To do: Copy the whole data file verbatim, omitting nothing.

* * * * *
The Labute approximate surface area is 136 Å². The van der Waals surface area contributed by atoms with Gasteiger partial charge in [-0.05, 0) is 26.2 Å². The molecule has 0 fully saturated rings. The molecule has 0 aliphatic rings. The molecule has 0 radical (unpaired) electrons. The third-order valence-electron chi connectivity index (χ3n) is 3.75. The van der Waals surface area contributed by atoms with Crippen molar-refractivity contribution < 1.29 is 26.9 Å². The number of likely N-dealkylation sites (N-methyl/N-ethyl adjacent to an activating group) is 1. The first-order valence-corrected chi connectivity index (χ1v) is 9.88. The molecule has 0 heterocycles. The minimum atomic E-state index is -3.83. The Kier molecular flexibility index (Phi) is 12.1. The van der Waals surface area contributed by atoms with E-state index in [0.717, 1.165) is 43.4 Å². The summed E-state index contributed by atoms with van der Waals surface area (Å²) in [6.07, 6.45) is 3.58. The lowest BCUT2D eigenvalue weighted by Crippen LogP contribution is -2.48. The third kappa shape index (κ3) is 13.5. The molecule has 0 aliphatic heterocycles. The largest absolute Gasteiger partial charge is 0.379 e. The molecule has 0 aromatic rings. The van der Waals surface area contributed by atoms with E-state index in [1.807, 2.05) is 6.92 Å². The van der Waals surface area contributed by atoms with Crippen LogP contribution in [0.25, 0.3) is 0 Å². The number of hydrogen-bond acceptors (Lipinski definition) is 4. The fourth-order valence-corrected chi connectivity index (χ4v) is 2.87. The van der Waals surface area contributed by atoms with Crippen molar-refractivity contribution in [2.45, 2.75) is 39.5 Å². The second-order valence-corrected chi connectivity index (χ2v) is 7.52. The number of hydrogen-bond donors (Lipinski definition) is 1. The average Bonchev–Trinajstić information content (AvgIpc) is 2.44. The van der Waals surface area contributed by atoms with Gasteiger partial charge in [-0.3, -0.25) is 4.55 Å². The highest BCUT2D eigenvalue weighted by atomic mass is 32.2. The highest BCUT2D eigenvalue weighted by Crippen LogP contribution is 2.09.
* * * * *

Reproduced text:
The Labute approximate surface area is 136 Å². The van der Waals surface area contributed by atoms with Gasteiger partial charge in [-0.05, 0) is 26.2 Å². The molecule has 0 fully saturated rings. The molecule has 0 aliphatic rings. The molecule has 0 radical (unpaired) electrons. The third-order valence-electron chi connectivity index (χ3n) is 3.75. The van der Waals surface area contributed by atoms with Crippen molar-refractivity contribution < 1.29 is 26.9 Å². The number of likely N-dealkylation sites (N-methyl/N-ethyl adjacent to an activating group) is 1. The first-order valence-corrected chi connectivity index (χ1v) is 9.88. The molecule has 0 heterocycles. The minimum atomic E-state index is -3.83. The Kier molecular flexibility index (Phi) is 12.1. The van der Waals surface area contributed by atoms with E-state index in [0.717, 1.165) is 43.4 Å². The summed E-state index contributed by atoms with van der Waals surface area (Å²) in [6.07, 6.45) is 3.58. The lowest BCUT2D eigenvalue weighted by Crippen LogP contribution is -2.48. The third kappa shape index (κ3) is 13.5. The molecule has 0 aliphatic heterocycles. The largest absolute Gasteiger partial charge is 0.379 e. The molecule has 0 aromatic rings. The van der Waals surface area contributed by atoms with E-state index in [1.807, 2.05) is 6.92 Å². The van der Waals surface area contributed by atoms with Crippen LogP contribution in [0.25, 0.3) is 0 Å². The number of hydrogen-bond acceptors (Lipinski definition) is 4. The fourth-order valence-corrected chi connectivity index (χ4v) is 2.87. The van der Waals surface area contributed by atoms with Crippen molar-refractivity contribution in [2.45, 2.75) is 39.5 Å². The second-order valence-corrected chi connectivity index (χ2v) is 7.52. The number of hydrogen-bond donors (Lipinski definition) is 1. The average Bonchev–Trinajstić information content (AvgIpc) is 2.44. The van der Waals surface area contributed by atoms with Gasteiger partial charge in [-0.3, -0.25) is 4.55 Å². The highest BCUT2D eigenvalue weighted by atomic mass is 32.2. The highest BCUT2D eigenvalue weighted by Crippen LogP contribution is 2.09.